Today we have an interview with Erin Nicole Johnson, a photographer I find really thoughtful and funny and interesting. I think you will too.
Give me the 411 on yourself- education, background, image-making philosophy; your work is so wonderfully full of life.
I’ve been in too many and not enough places. I grew up in Niles, Michigan, then moved to southern Illinois, then moved back to Michigan in a suburb of Flint when I was 15. I attended the Minneapolis College of Art and Design (MCAD—which I graduated from in 2007) but also went to the Ontario College of Art and Design in Toronto for a semester. After my exchange was over, I took the overnight greyhound bus down from Canada and moved in with a friend in New York. We shared a room (literally—a room) in Washington Heights for a summer and would split the two stacked mattresses apart every night.
My work is heavily based on stories, and the main bulk of my photographic portfolio (and a project which I’m actually returning to) is from a series actually called “Short Stories”. It was initially inspired by finding some of my mother’s old journals in high school, and finding some parallels between what she felt and what I had felt in high school. By combining some of the passages from her journals, as well as mine, I started to make up the skeleton of the work. So, the first step for me when it comes to creating is research, research, research. Taking the time to feel inspired by many different sources, taking loads of notes, and drawing lots of sketches.
I like that you have a bit of everything going on in your portfolio- travel, portraits, some personal documentary- have you fallen into this path, is there one you’ll pursue more in the future?
What I have on my website currently is kind of an archive of what I’ve done so far. I’ve experimented a lot to see what I like best, but truthfully they’re all basically “personal work”!
With the project (Short Stories) that I’m picking back up on—the bulk of which is in the “Personal Work 1” portfolio—I’m hoping to refine my work and mostly focus on personal/fine art. Its basis is somewhat “recreating memories,” but I wanted the newer photographs to focus on “creating” memories: the people you see in a grocery store that make you wonder about their life (what they do, what their family is like, what they think about), or something caught out of the corner of your eye: a flash of a person standing on their front lawn, etc.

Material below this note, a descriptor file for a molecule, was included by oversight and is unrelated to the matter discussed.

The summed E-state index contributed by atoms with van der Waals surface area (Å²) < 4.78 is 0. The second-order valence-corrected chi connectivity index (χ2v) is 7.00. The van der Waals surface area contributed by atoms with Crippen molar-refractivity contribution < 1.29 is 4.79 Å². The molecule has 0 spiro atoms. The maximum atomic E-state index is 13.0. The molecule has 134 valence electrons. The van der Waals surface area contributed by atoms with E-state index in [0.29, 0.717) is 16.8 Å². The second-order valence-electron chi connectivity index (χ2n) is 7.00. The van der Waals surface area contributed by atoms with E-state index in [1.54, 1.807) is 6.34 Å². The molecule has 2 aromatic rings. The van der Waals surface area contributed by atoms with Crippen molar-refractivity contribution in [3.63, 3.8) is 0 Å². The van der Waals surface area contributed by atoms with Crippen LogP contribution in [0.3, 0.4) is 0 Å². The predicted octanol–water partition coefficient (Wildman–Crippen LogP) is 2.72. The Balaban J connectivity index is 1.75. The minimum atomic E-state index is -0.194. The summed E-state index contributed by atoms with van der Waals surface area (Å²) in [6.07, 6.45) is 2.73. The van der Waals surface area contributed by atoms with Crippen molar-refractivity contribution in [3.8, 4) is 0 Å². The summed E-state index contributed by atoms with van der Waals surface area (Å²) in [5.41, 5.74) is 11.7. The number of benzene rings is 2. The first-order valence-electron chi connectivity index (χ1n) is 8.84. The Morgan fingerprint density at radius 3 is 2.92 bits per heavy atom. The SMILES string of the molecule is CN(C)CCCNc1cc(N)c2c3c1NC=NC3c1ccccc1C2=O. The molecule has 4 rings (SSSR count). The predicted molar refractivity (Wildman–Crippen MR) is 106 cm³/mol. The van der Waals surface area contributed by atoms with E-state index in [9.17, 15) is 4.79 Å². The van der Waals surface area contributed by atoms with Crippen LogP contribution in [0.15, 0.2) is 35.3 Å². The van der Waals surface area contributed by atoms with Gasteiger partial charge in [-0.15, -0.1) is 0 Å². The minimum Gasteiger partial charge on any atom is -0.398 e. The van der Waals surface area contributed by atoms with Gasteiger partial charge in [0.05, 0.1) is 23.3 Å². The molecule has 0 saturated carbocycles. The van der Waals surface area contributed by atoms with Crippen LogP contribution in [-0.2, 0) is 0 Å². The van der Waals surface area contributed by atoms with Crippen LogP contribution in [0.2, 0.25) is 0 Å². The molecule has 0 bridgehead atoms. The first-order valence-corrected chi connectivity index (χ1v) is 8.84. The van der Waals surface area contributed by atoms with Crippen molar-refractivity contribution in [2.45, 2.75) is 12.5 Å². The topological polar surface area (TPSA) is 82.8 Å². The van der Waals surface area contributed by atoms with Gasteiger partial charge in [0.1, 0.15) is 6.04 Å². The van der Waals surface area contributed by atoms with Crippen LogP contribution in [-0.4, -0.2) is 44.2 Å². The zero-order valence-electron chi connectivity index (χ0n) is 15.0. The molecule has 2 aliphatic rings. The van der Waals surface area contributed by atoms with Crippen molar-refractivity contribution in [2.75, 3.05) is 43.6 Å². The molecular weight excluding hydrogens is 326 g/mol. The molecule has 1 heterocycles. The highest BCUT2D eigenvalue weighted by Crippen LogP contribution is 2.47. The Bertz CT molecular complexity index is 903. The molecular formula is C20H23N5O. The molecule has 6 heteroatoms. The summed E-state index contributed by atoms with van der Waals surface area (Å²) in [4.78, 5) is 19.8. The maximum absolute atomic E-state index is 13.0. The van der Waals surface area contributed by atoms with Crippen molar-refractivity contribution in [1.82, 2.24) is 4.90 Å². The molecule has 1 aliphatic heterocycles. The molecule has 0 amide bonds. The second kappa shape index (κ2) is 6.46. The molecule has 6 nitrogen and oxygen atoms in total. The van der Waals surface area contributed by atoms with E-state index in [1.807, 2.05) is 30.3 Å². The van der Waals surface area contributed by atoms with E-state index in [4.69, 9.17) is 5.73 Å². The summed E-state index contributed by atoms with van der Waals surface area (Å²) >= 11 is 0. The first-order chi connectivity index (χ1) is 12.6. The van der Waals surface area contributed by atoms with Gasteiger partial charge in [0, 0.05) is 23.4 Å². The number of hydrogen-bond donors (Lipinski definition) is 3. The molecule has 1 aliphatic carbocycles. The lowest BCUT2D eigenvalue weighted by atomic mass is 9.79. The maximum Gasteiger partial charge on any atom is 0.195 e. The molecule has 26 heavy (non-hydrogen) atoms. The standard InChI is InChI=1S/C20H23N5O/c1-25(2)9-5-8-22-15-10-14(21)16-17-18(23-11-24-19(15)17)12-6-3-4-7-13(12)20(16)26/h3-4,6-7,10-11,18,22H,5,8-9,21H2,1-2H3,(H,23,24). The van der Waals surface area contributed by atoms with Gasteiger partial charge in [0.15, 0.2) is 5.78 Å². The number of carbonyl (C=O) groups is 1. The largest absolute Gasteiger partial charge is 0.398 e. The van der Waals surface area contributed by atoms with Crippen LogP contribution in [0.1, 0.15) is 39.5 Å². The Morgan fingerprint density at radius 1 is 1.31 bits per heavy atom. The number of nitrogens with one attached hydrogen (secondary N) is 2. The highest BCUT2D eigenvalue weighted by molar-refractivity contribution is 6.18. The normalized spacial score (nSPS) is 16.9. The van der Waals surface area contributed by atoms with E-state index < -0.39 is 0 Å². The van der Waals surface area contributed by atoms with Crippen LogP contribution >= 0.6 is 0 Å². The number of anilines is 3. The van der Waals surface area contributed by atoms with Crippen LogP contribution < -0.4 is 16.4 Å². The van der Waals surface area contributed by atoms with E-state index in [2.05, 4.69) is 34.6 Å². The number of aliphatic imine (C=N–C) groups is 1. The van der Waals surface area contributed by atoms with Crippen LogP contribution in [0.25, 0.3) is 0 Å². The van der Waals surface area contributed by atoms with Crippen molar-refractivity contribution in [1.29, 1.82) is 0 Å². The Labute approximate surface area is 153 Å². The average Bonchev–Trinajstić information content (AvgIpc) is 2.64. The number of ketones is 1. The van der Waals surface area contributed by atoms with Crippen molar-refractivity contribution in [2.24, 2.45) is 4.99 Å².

What type of commercial/editorial projects have you been up to lately? What type of editiorial/commercial projects would you like to be up to?
The most recent project was the 2008 Annual Report for Fraser, a Minnesotan non-profit that offers a myriad of resources for people with autism (www.fraser.org). My photograph “Coney Island” was also published on the cover of the Water~Stone Review #12, “In the Frame” this year. After I finished my internship, I took off for two months in Europe when I was photographing what would later become “Live Like This,” so photography jobs have been fairly quiet since I returned, which is fine. I’ve started a fairly interesting new day job, marketing sustainable insulation for houses (crazy, eh?).
I always love working with non-profits and would love to continue shooting portraiture or still-lives for periodicals. I’ve also always wanted to shoot a look-book for a fashion designer, and I’m hoping to work something out once I can find more designers nearby.
What is your favorite picture?
I think it might be “Golden Eagle Motel, Golden Arches” because it’s so ridiculous. Attempted sanctity on a motel sign that’s all but shouting, “Go America!” (not to mention motels are not particularly known for being the holiest of places). And what looms in the distance but the Golden Arches themselves? Rather than the gates of heaven, we get burgers. It’s incredibly macabre, but what are the chances of finding this bizarre scene in real life?
How does a tripod assist you in your image-making?
Quite a bit of the photographs are either 4×5 or medium format, so a tripod was definitely necessary.
Additionally, having the camera stationary makes it possible for me to compose the scene before I take the photograph, as if I were directing a film.